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The Supreme Court is Taking a Postal Worker’s Religious Discrimination Seriously

September 15th, 2023

The Supreme Court will hear a case involving a mail carrier who refused to work on Sundays, saying this would violate his religious beliefs.
Over the past few months, an average USPS worker has been in and out of the news and the courts due to religious discrimination.

Over the past few months, an average USPS worker has been in and out of the news – and the courts. Although his refusal to work on Sundays might seem like a trivial matter, it has gained the attention of the Supreme Court insofar as it involves religious discrimination. Furthermore, it could affect the way the United States approaches the religious rights of all federal employees in the future. A new development shows that the Supreme Court fully intends to take this matter seriously. 

Supreme Court Urges 3rd Circuit to Reconsider Ruling on Religious Discrimination

On June 29th of 2023, it was reported that the US Supreme Court had ordered the 3rd Circuit Court of Appeals in Pennsylvania to reconsider a ruling against a USPS worker who refused to work on Sundays. This means that the lawsuit filed against the USPS has been revived, and the appeals court will be forced to revisit its earlier decision against this worker. 

The entire case stems from a USPS worker who was ordered to attend work on Sundays despite his protests. This individual identifies as an evangelical Christian, and he observes the Sabbath. This means that he does not work on Sundays due to his religious beliefs. At first, the USPS seemed to have respected his decision – allowing him to switch his shifts with co-workers in a way that accommodated him. However, at some point, USPS began providing services to Amazon – acting as a contracted delivery provider. Once this shift occurred, it seemed as though this USPS worker was ordered to work on Sundays with no possibility of switching shifts with other employees, which amounted to religious discrimination in his mind.

The Circuit Court’s Ruling on Religious Discrimination

Initially, the 3rd circuit appeals court ruled that this postal worker was making unreasonable demands of his employer and that it placed too much of a burden on the USPS. Specifically, the appeals court referred to “undue hardship,” which is an exception to Title VII of the Civil Rights Act. Undue hardship has been defined as something more than a “minimal” cost to the employer. However, the Supreme Court ruling seems to go against this. This is hardly surprising, as the Supreme Court now comprises many conservative judges that have a long history of upholding religious freedoms in the United States. Many of these judges were appointed during the Trump era.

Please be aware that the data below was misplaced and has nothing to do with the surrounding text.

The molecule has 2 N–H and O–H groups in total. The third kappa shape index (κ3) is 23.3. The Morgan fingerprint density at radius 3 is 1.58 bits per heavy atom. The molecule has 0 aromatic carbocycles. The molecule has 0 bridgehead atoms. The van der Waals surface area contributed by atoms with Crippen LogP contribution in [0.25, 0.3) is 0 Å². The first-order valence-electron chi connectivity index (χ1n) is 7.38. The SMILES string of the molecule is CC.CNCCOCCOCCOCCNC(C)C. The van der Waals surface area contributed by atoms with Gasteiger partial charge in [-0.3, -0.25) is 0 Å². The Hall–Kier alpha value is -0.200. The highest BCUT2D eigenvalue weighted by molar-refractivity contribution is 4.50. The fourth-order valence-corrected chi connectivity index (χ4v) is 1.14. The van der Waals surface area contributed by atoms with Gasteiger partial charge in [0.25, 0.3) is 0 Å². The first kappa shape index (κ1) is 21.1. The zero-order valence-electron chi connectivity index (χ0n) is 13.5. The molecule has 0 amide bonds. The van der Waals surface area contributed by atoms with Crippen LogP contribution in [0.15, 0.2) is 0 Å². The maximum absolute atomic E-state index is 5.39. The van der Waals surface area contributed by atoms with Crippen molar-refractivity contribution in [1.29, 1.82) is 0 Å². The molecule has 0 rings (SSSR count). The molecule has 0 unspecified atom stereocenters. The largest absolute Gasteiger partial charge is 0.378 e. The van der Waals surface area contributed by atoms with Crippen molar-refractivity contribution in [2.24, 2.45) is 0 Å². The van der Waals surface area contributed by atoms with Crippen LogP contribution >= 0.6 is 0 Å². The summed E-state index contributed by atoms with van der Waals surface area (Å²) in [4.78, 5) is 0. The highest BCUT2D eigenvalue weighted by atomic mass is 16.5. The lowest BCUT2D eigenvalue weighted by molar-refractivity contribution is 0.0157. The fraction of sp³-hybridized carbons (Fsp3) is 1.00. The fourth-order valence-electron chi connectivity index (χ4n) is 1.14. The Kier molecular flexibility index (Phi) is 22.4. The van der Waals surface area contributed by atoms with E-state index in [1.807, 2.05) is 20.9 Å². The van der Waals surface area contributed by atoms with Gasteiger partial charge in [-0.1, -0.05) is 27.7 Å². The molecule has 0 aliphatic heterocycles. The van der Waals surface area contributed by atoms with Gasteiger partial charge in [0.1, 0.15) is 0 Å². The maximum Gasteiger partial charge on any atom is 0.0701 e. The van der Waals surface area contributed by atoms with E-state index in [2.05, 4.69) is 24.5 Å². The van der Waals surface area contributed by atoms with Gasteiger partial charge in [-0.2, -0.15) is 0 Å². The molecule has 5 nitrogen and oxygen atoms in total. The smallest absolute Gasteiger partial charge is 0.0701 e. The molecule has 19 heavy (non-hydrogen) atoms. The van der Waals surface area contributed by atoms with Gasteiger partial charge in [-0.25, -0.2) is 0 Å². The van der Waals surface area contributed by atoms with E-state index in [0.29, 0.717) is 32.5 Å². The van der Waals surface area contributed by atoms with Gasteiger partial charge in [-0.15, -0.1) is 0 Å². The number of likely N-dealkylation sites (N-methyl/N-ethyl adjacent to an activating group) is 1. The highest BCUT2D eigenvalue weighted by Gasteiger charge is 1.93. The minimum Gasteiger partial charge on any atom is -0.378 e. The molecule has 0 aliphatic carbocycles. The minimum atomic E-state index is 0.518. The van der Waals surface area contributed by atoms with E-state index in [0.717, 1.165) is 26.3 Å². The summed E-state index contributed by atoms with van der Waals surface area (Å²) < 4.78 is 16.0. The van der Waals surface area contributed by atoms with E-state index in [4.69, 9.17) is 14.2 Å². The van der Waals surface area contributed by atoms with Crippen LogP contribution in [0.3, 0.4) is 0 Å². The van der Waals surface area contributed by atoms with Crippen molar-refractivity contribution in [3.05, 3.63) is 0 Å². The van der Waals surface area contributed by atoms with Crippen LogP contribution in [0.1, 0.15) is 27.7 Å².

It is also worth mentioning that this lawsuit isn’t just about Christian values. In fact, many other religious groups have backed this postal worker in his fight for religious freedom, including Hindus, Muslims, and Jews. This lawsuit could lead to greater religious freedoms for not only Christians but also people of various faiths throughout the United States.

However, unions representing postal workers “had urged the justices to consider the hardship that religious accommodations have on co-workers who, for example, lose out on a day to rest or spend with family when they have to cover for shift gaps that arise due to requests not to work by religious employees.”

Keep Informed with the Universal Life Church

Each month, various cases test the nature of religious rights in this country. While the basis for many religious rights is the United States Constitution, there are still countless cases that question the exact nature of these rights. The Universal Life Church’s blog is focused on documenting the most noteworthy of these cases in an objective manner that can be easily understood by readers.

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